How do we determine the “terms of exchange”? As for determining the terms of exchange, we don't, unless we are directly involved in said exchange. If I have no direct stake in the sale of a house or the hiring of an employee I should have no say in how much money exchanges hands or when the agreement they settle upon is deemed to have been violated. I realize I probably sound like an anarchist sometimes, but I assure you I'm not. I am still formulating my thoughts on government in general, gene ral, but they're coming along nicely. Whatever details I have to work out on that subject, I am adamant in rejecting the notion that it is government's place to control the means of o f production and the distribution of wealth, which is exactly what it is trying to do now in this country. Myth 1: “Monopolies are only deemed as such when society tires of playing by b y the indelible rules of supply and demand”. However, monopolies do not work by the rules of supply and demand. What society is trying to do is to return to a competitive environment where the rules supply and demand do function8. You said that monopolies don't work by b y the rules of supply and demand. d emand. How so? Was it not the demand of consumers for the ease of communication provided by telephone companies and the short supply of such that caused the Bell Telephone Telephone company to be dubbed a monopoly. Was Was it not the demand for more convenient travel and more lucrative export provided by railroads and the consolidation of such in a few companies that earned them that dreaded title? If anything, it would seem to me that they are the best examples to illustrate the concept of supply and demand, albeit an unfortunate one to those getting the short end of the stick. Myth 2: Before you say you prefer the “unregulated” market of 150 years ago, we may need to revisit just what markets looked like then, why they became regulated. (This will be for a later discussion)9. Myth 3: The housing bubble was not formed by “idealists", but by the combination of political influence (idealism in your words), greed from banks and investment firms, monetary policy making money cheap, home buyers looking for good deals they could not afford (greed), and several other factors. We can also talk about this later, but it is way too easy to try and blame one group for a collaborative venture (or misadventure). As for the housing bubble, if you'll remember I didn't give home buyers, banks, and investment firms a free pass. I said the free market (in this case embodied by the aforementioned entities) reacted to perversions of its principles. The banks and investment firms normally wouldn't lend to people or companies that they couldn't reasonably expect to pay them back or earn them returns. Home buyers normally wouldn't overextend themselves unless they were reasonably sure they could get away with it. The reason each of these entities felt they could cou ld do so or should do so was because of the artifice introduced into the market by government regulations.
My correspondent is right, but in almost the diametric opposite way of what he intended. I almost wish he would have stuck around long enough to tackle that one. Sounds like fun.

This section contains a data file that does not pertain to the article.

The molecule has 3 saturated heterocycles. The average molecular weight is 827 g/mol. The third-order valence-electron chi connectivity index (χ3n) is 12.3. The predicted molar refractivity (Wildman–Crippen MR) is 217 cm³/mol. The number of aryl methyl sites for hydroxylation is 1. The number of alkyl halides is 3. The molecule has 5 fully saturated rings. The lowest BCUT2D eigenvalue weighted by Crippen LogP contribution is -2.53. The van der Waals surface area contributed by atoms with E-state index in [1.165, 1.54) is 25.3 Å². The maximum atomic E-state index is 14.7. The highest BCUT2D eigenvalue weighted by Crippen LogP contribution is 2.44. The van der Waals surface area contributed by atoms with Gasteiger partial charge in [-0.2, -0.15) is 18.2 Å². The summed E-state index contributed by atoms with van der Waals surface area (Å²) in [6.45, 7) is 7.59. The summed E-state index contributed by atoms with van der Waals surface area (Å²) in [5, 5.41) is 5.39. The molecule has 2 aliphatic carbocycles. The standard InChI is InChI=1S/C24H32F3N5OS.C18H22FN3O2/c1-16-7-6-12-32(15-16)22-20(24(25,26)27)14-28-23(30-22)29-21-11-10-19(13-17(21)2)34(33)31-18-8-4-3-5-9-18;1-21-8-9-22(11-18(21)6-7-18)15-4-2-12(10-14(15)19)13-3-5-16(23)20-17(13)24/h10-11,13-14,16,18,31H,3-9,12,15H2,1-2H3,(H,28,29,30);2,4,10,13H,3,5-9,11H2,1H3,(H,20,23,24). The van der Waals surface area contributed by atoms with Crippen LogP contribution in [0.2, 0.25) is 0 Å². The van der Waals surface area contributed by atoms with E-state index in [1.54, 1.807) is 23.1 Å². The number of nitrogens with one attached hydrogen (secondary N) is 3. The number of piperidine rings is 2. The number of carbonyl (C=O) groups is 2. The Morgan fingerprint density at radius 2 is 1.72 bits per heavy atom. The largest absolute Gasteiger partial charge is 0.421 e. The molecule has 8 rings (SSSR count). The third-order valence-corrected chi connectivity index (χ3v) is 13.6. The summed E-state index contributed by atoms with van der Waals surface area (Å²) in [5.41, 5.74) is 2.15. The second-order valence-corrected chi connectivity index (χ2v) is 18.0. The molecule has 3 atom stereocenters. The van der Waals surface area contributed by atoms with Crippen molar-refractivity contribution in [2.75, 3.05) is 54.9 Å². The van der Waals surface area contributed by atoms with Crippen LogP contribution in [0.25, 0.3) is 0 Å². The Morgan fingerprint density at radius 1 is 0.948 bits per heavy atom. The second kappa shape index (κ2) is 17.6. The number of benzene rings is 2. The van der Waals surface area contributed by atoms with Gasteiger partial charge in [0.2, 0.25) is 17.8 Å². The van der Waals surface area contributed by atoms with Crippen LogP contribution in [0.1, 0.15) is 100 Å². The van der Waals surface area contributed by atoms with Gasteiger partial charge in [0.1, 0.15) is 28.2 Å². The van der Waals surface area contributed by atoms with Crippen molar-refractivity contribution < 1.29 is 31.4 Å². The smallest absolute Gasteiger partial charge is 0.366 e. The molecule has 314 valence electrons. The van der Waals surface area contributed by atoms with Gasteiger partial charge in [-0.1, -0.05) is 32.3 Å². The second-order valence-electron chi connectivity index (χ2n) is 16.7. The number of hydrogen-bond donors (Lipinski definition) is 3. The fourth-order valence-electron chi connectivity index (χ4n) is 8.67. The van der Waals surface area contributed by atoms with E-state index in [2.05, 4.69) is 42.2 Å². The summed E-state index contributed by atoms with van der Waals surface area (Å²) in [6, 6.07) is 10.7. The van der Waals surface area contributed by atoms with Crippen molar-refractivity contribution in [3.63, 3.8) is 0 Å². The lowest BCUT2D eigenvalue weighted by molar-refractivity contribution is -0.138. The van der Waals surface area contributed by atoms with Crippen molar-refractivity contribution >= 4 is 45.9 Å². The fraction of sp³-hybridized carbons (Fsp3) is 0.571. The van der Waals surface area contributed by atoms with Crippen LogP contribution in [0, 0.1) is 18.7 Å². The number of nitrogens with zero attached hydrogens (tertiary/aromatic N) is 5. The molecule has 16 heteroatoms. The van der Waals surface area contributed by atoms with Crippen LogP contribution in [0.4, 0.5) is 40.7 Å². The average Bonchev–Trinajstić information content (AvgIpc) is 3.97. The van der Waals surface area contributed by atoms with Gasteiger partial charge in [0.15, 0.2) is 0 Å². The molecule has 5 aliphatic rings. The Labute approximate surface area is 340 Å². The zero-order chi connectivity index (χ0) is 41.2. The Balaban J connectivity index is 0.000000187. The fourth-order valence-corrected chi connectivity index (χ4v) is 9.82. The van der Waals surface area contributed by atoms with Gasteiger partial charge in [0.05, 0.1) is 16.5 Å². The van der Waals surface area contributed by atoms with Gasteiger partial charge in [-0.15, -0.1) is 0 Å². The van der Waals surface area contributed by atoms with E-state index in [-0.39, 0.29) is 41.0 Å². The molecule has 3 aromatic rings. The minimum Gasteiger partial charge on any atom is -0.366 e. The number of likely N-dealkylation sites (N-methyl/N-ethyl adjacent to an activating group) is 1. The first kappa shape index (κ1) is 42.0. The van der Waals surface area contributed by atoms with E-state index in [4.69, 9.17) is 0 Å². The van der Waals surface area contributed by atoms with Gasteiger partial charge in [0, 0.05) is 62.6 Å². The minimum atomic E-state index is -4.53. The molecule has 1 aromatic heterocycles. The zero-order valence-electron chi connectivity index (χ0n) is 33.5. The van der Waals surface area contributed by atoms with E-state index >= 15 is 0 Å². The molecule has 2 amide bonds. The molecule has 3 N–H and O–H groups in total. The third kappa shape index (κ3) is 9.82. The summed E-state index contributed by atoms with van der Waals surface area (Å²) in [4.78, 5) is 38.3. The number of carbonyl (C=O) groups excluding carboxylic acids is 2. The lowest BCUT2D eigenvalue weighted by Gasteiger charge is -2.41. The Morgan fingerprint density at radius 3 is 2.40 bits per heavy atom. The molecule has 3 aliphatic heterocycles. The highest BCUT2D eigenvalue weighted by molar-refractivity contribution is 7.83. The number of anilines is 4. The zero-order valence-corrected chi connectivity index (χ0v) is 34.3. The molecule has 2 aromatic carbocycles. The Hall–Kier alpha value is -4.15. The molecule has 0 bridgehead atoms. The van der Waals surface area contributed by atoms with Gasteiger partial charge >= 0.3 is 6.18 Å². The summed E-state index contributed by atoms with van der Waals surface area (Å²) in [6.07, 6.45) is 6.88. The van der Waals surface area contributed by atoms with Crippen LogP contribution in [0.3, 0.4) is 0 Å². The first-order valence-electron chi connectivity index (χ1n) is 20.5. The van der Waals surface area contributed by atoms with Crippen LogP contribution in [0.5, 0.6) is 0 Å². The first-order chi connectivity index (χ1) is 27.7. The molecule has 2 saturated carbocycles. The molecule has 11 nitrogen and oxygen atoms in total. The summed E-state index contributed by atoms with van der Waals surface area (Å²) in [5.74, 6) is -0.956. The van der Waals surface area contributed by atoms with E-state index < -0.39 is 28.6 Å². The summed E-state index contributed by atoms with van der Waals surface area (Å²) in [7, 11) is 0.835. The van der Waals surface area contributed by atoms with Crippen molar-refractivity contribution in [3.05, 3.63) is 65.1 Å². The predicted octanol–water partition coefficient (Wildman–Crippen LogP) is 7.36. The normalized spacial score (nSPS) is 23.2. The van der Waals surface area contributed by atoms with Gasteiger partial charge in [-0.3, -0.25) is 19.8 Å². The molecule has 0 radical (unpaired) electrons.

Again, I feel you missed the most pivotal words in my argument. I don't decry idealism. I myself am an unabashed idealist, as I suspect our countries founders were. I blamed misguided idealists for blowing the bubble. It was their belief that we could arbitrate prosperity rather than earn it. Since they were in a position of power and authority, society at large nibbled at the carrots they dangled and followed them over ove r a cliff. I realize that is a simplification, but as I said at the onset o nset of this email all we can hope to assess of the economy as a whole is a simplification. I know more went into the housing bubble than it is within our scope to discuss or und understand. erstand. I'm not even saying that a bubble or the resultant collapse wouldn't have happened without government intervention. To again return to my first paragraph, all models, even those used by the private sector, are subject to failure. I do contend however that the problem would have been more easily isolated and solved if government actions hadn't aggravated the situation. Even now, amidst all the hardship our country endures, I am saddened more by our inability to learn from our mistakes than my [ sic sic] the misery that we're told is so prevalent. This burst bubble constitutes a national crisis because we entrusted our government with too widespread authority, authority, so our answer is to entrust them with even more. Myth 4: “If Americans woke up tomorrow with the realization that no matter what Congress does or doesn’t do regarding the economy our country will still be here,” First, if this is true, true, you are saying it doesn’t really matter what Congress does, then how does doe s Congress have the ability to manufacture or unmanufacture [ sic sic] an economic crisis? As for my assertion that the country would still be here regardless of the actions of Congress, I didn't mean to imply that it doesn't matter what Congress does. I only meant to say that the country would still be here because it doesn't owe its existence to some fiat of Congress. It owes its existence to the Constitution, and it owes its prosperity to the limitations that Constitution puts on the government. The federal government wasn't formed to make the country run, but rather to see to it that no forces interfere with the country running itself. Congress doesn't exist so it can make rules every time it convenes. It exists so it can conven convenee periodically to see if rules need to be made or action needs to be taken. Career politicians have managed to convince many people that a deadlocked Congress is a bad thing, that Congress isn't doing its job unless there is legislation to show for their time. What these people forget is that more legislation, no matter how noble or well intentioned, amounts to more rules. More rules means less freedom. Of course it matters what Congress does. It's precisely because it matters so much that I believe Congressional action shouldn't be a force of habit but should only be b brought rought about by necessity. Moreover, Congress should confine its actions and intercessions into daily life to the charges it was specifically given. I included the clause "regarding the economy" because it's entirely possible that our country could cease to exist if Congress doesn't continue to take steps to ensure that our enemies don't get their way. Congress can manufacture an economic crisis by believing itself to be the responsible for the economy in the first place. If you feel they can influence the economy in a negative way then the opposite must hold true. I take issue with your assertion that if I believe Congress Con gress can negatively impact the economy then I must also believe they can affect it positively. positively. First of all that logic doesn't hold. If a house fire or a rape can affect someone's life negatively, must it also be true that these occurrences can